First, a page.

AMR Corporation, the parent company of American Airlines, offered its shareholders an update on controversial distribution issues as part of its annual financial report.
American said it is currently in "business discussions with Expedia and Orbitz, two online travel agencies, and in litigation with Travelport and Sabre, Global Distribution Systems (GDS) that provide American's and other airlines' fare and schedule information to its travel agency subscribers."
"The Company's goal is to have broad cost-efficient distribution channels, offer good fares to customers, and provide extensive choices of products and services. While American continues to take steps to resolve these matters, American Airlines fares and schedules – including all international and domestic classes of service – continue to be widely available through a number of outlets, including American's own website, AA.com, American's reservations agents, thousands of travel agencies in locations worldwide, online travel agencies such as Priceline.com, and search engines such as Kayak.com,” AMR said.
On the financial front, AMR reported a net loss of $97 million for the fourth quarter of 2010. The fourth quarter 2010 results include the impact of approximately $28 million in a non-cash impairment charge to write down certain route authorities in Colombia as a result of a recent open skies agreement, AA said. Excluding this special item, AA said it lost $69 million. Results include a $35 million tax benefit primarily related to The Tax Relief, Unemployment Insurance Reauthorization, and Job Creation Act of 2010 passed in late December.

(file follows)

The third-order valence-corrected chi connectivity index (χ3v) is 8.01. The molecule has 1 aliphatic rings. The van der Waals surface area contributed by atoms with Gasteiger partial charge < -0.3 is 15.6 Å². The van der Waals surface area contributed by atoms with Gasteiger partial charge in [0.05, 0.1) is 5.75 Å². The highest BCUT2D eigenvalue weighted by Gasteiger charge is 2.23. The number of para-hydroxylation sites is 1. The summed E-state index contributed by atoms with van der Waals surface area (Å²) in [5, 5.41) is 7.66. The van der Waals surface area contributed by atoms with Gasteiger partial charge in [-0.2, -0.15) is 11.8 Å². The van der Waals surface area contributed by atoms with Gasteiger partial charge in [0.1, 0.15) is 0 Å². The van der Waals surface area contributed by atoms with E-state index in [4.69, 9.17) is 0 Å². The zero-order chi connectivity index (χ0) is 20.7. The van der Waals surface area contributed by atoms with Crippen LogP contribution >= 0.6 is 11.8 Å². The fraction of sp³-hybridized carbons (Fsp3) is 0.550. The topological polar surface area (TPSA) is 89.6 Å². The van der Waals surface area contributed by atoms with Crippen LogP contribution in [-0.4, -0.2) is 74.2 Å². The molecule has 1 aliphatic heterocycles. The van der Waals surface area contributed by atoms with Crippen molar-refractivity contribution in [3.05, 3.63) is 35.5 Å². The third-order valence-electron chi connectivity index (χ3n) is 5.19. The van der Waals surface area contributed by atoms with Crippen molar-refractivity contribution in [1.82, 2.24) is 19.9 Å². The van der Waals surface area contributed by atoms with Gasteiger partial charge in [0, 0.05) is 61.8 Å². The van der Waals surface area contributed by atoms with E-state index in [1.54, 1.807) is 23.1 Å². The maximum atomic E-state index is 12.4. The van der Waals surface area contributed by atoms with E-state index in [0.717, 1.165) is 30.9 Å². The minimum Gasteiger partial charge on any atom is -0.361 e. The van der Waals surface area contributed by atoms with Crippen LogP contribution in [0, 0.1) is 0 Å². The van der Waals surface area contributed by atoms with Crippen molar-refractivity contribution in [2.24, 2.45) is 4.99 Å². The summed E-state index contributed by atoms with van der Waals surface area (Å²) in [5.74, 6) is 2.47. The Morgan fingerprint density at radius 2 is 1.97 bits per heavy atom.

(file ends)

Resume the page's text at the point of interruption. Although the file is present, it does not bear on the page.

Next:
The results for the fourth quarter of 2010 compare to a loss of $344 million for the fourth quarter of 2009. The fourth quarter 2009 results include the positive net impact of $71 million in non-cash special items and a non-cash tax item. Excluding these special items and the non-cash tax item, the company lost $415 million in the fourth quarter of 2009.
For all of 2010, AMR recorded a net loss of $471 million compared to a loss of $1.5 billion for 2009. Excluding special items and non-cash tax items, the Company lost $389 million in 2010, compared to a loss of $1.4 billion in 2009.
2010 has been a year of significant improvement for American Airlines, said Gerard Arpey, AMR's CEO. "It was a year of major progress, as we have implemented both our domestic cornerstone strategy and our joint trans-Atlantic business with British Airways and Iberia – and we look forward to launching a similar joint business with Japan Airlines across the Pacific in April of this year."
Arpey added, "We have set the stage for success – and our efforts are starting to produce meaningful results. In 2011, American will continue to enhance its own network and expand its relationship with quality carriers in the markets that are important to our customers. American is well positioned to capitalize on the opportunities unfolding in the marketplace. While the road forward is not without challenges, as we begin 2011, we are enthusiastic about the possibilities we see ahead."
AA also reported an agreement with Boeing to acquire two Boeing 777-300ER Widebody aircraft. The two aircraft are expected to be delivered in late 2012.